As children grow and develop language, many may display “typical disfluencies” in their speech. These disfluencies are natural as the young child’s language is emerging, and his or her speech system is working hard to put together new words in a variety of ways.
Typical disfluencies occur between the ages of 2 ½ and 5. They can include:
- Multisyllabic whole word repetitions (e.g. “Gimmie gimmie the cookie”)
- Interjections (e.g. “I um, went to the kitchen”)
- Phrase repetitions (e.g. “I want I want I want a cookie”)
- Phrase revisions or abandoned utterances (“I want.. Can I have a cookie?”)
Typical disfluencies are common among young children and are not cause for concern.
The disfluencies characteristic of Childhood Onset Stuttering are different than typical disfluencies.
Some examples of the disfluencies seen in Childhood Onset Stuttering include:
- Monosyllabic whole word repetitions (e.g. “I-I-I-I- want the cookie”)
- Sound / syllable repetitions (e.g. “be-be-be-because I’m hungry”)
- Prolongation of sounds (e.g. “IIIIIIIIIIIIII want a cookie”)
- Blocks (when no sound comes out)
These disfluencies may be accompanied by:
- Signs of physical tension or struggle, such as eye blinks, facial grimaces, head or body movements, and/or distracting sounds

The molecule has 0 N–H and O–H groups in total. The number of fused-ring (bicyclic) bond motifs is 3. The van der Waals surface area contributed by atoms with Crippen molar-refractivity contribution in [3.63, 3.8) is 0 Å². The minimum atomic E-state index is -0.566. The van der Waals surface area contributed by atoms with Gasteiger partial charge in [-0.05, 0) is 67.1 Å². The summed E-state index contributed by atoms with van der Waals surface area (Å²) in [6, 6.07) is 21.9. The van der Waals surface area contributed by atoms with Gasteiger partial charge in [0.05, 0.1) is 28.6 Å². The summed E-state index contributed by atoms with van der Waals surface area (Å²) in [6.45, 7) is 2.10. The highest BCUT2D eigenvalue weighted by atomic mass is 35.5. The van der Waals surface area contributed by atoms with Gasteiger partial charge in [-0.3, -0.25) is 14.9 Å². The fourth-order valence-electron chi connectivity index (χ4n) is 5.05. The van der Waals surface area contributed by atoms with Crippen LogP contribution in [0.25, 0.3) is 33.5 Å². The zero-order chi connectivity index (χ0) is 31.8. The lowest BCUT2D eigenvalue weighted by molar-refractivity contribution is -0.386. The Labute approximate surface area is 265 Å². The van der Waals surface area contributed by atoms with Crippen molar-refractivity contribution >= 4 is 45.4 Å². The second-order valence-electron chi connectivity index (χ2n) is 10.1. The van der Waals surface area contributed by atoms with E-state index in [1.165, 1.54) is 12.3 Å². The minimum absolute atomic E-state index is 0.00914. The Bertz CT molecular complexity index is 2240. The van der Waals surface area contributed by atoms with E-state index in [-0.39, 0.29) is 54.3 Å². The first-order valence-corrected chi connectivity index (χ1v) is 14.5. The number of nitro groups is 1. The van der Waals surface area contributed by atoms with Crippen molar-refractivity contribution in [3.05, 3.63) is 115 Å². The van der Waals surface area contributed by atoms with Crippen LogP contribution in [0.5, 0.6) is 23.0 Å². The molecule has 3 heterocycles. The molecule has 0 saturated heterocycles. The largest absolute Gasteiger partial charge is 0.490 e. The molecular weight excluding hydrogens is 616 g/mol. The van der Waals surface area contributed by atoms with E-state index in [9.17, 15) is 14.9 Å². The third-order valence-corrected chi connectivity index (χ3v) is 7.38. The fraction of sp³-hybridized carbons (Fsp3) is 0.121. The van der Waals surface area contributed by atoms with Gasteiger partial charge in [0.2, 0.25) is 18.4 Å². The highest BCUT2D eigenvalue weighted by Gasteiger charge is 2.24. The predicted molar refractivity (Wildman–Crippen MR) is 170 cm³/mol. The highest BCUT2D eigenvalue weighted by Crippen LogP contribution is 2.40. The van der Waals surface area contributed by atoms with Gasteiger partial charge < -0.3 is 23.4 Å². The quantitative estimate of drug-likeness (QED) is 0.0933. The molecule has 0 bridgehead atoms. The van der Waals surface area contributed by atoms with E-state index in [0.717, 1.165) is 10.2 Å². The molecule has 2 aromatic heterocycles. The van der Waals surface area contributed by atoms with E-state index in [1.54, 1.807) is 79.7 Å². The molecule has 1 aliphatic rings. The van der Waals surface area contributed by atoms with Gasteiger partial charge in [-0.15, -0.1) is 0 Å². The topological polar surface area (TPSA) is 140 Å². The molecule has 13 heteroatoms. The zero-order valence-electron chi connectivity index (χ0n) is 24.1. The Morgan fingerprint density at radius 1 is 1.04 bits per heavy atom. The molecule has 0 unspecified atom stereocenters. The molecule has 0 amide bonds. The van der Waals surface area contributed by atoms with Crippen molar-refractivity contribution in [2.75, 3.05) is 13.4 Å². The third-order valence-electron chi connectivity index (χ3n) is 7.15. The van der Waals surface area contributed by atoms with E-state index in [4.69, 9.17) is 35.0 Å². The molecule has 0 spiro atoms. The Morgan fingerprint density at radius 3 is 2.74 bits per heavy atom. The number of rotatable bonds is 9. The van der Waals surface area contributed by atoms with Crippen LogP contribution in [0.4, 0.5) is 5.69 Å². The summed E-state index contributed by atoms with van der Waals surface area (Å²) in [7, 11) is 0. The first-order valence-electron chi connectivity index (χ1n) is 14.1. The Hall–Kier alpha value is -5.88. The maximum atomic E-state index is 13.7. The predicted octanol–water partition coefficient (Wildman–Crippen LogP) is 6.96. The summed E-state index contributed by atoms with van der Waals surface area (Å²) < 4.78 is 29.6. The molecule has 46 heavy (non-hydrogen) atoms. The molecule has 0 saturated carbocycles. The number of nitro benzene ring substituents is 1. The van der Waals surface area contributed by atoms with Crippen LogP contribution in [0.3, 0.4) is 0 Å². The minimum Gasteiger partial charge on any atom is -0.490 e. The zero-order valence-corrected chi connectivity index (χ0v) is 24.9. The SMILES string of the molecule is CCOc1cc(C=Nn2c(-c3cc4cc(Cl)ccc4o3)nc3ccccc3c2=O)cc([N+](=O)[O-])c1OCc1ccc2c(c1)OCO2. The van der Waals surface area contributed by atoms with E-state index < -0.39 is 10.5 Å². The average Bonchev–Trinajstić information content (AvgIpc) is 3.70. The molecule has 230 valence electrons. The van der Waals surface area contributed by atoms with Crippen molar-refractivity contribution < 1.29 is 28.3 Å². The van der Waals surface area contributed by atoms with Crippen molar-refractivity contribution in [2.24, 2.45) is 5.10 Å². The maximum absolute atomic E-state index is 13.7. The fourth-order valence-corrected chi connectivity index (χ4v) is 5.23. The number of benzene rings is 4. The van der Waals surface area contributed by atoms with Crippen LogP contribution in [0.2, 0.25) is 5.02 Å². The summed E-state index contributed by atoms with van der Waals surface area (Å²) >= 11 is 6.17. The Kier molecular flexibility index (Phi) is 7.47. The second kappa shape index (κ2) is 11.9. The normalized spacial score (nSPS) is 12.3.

- Negative reactions towards talking
- Avoidance of certain sounds, words, or situations
In addition to the types of disfluencies demonstrated, the following are considered risk factors for persisting stuttering:
- Being male
- Having a family history of persistent stuttering
- Having a later onset of stuttering
- Demonstrating stuttering for a longer period of time (6 months to a year or more)
- Having delayed or advanced language skills
- Another speech/language disorder
Knowing the differences between typical disfluencies and Childhood Onset Stuttering can help identify those children that would benefit from therapy. If you’re not sure if your child is demonstrating Childhood Onset stuttering, contact a speech language pathologist with experience in stuttering. Your speech language pathologist can help determine if therapy is recommended, and if so, assist you in finding the therapy approach that would be the best fit for your child and family.